Blood Heir (Aurelia Ryder # 1) by Ilona Andrews



1





The moon was full and silver. It peeked at me through tattered clouds as I rode my horse down the old I-20, staying in the center of the highway. Magic had been chewing on the edges of paved roads for decades, and the asphalt near the shoulder often crumbled under the weight of a horse.

Nothing to see here, moon. Just a lone woman in a tattered cloak riding her horse into her home city after being gone for far too long.

Around me dense pines towered on both sides of the once busy highway. Glowing eyes watched Tulip and me from the darkness between the roots and branches, yellow for racoon, white for deer, green for foxes, electric red arranged into a triangle for hell alone knew what. The forest critters gave me the stink eye but kept to themselves.

The trees stopped abruptly, replaced by fields wrapped in razor wire. A sign loomed ahead.

WELCOME TO ATLANTA

We’re Glad Georgia Is on Your Mind





A bit optimistic of them.

Below someone had scribbled in white ink.

“Praise the Lord and get the fireballs ready.”





That was more like it.

A dark shape swooped above my head. The moonlight slipped over it, dancing on its feathers, and then it soared into the endless indigo of the sky. Like most eagles, Turgan didn’t like to fly at night, but something must’ve unsettled my raptor. He’d taken off the moment we left the ley line and refused to land on his perch on my shoulder.

Another sign jutted into the night.

ALL VISITING SHAPESHIFTERS

Present to the Pack in 24 hours

Take I-85, head northeast, follow your nose.





Twenty-four hours? When I left eight years ago, foreign shapeshifters had three days to introduce themselves to the Pack. Times had changed.

A high, eerie howl floated up to the clouds on the night breeze. Not a shapeshifter. Just some garden-variety monstrosity venting to the moon. Too far to worry about. Tulip flicked her ears and kept going.

Shapeshifters were a paranoid, suspicious breed. Lyc-V, the symbiotic virus that gave them the ability to change into animals, came bearing many gifts. Some, like enhanced strength, speed, and senses, were beneficial. Others, not so much.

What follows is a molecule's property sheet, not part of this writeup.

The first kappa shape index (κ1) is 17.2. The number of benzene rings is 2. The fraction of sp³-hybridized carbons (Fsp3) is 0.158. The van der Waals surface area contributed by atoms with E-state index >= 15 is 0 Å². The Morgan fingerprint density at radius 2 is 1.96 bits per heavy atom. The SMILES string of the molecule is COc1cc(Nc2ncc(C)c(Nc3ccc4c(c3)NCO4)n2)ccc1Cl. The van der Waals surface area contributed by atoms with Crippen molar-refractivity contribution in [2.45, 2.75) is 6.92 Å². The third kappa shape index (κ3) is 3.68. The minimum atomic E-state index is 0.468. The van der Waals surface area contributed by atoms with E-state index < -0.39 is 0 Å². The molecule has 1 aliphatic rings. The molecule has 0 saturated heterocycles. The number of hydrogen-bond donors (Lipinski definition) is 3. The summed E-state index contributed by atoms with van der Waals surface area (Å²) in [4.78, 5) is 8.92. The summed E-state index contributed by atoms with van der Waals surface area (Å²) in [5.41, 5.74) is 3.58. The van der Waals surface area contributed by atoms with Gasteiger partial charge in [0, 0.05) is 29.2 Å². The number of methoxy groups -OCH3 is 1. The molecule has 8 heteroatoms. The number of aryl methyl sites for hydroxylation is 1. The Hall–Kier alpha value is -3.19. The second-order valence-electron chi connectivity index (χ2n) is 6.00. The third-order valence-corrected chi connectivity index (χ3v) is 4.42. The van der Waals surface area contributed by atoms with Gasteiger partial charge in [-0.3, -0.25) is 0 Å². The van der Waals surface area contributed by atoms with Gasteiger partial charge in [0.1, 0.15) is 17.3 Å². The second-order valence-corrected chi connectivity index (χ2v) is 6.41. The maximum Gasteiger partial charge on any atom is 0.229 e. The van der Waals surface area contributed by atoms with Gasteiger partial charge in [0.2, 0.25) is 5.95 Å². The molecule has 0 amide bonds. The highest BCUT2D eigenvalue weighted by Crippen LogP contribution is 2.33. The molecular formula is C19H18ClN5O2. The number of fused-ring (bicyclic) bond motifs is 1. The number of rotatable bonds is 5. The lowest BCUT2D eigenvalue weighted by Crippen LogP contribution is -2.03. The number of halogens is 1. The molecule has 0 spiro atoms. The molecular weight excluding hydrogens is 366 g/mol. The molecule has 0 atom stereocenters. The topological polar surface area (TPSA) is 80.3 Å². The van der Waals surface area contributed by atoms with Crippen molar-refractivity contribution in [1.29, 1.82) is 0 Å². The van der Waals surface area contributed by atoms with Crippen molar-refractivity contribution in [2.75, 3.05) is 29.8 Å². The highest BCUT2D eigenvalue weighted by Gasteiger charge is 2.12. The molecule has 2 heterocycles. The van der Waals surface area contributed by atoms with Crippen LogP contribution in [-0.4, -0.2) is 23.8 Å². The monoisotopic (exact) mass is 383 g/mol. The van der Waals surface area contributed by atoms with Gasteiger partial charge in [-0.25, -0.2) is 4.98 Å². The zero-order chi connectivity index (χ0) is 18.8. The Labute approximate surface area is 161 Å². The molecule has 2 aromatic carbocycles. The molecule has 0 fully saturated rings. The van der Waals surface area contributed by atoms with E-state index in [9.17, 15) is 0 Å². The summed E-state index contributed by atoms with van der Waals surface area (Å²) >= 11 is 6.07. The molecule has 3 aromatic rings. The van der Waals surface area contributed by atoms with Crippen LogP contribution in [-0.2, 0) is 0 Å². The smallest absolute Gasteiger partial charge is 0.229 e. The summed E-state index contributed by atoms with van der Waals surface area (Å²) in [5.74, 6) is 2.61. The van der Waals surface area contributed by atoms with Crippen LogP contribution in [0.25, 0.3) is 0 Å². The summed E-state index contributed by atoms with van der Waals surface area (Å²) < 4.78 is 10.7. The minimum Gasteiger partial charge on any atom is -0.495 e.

Those who changed shape lived lives of discipline and self-control. The other way lay loupism, a catastrophic plunge into hormone-addled hell that turned shapeshifters into sadistic spree killers. Loupism had no cure, except for a blade to the neck or a bullet to the brain.

Shapeshifters required the kind of structure that regular society could no longer deliver. They set themselves apart in packs, and the rest of the population, acutely aware that each shapeshifter was a spree killer in waiting, was happy to let them govern themselves.

Of all the shapeshifter packs active in the continental US, Atlanta’s Free People of the Code were the largest and by far the strongest. Most packs rarely reached over a hundred members. Atlanta’s Pack counted nearly three thousand shapeshifters and seven different clans, defined by their animal forms and unified under the rule of a Beast Lord. It was so large, that it was known simply as the Pack. Only the Ice Fury Pack in Alaska was larger.

A long time ago, I was one of the rare humans who were considered members of the Pack. I had lived in the Keep, the massive shapeshifter fortress northeast of the city. All my friends had grown fur and claws. Back then, the Pack had had a different Beast Lord, and he’d treated me like his younger sister.

The fields ended, and ruins began. I adjusted the weight of the spear in the sheath on my back, nudged Tulip, and she picked up speed. I had a morning appointment to keep on short notice.

The highway narrowed. We took an exit to the left onto Basilisk Road and followed it as it looped northeast, climbing through the exposed corpses of once tall apartment high-rises.

Magic hated technology. It came in waves, flooding the world, snuffing out electric lights and gasoline engines, chewing on skyscrapers, and spawning monsters. Then, as unpredictably as it appeared, the wave would wane, and technology once again came out on top. Spells fizzled, and guns once again spat bullets.

The taller the building, the harder magic gnawed on it. Most skyscrapers and office towers had fallen long ago. A lot of the overpasses had crumbled to dust or collapsed. The old skyline was but a distant memory.

In its wake, new buildings sprung up, built by craftsmen mostly by hand to minimize magic erosion. Here and there, the new structures hugged the road, solid homes and offices with thick walls, strong doors, and narrow windows guarded by steel bars. The soft yellow glow of electric lights fought with the gloom. The magic was down now. If it had been up, some of the grates on the windows would shine with silver and the blue radiance of fey lanterns would replace the electric bulbs.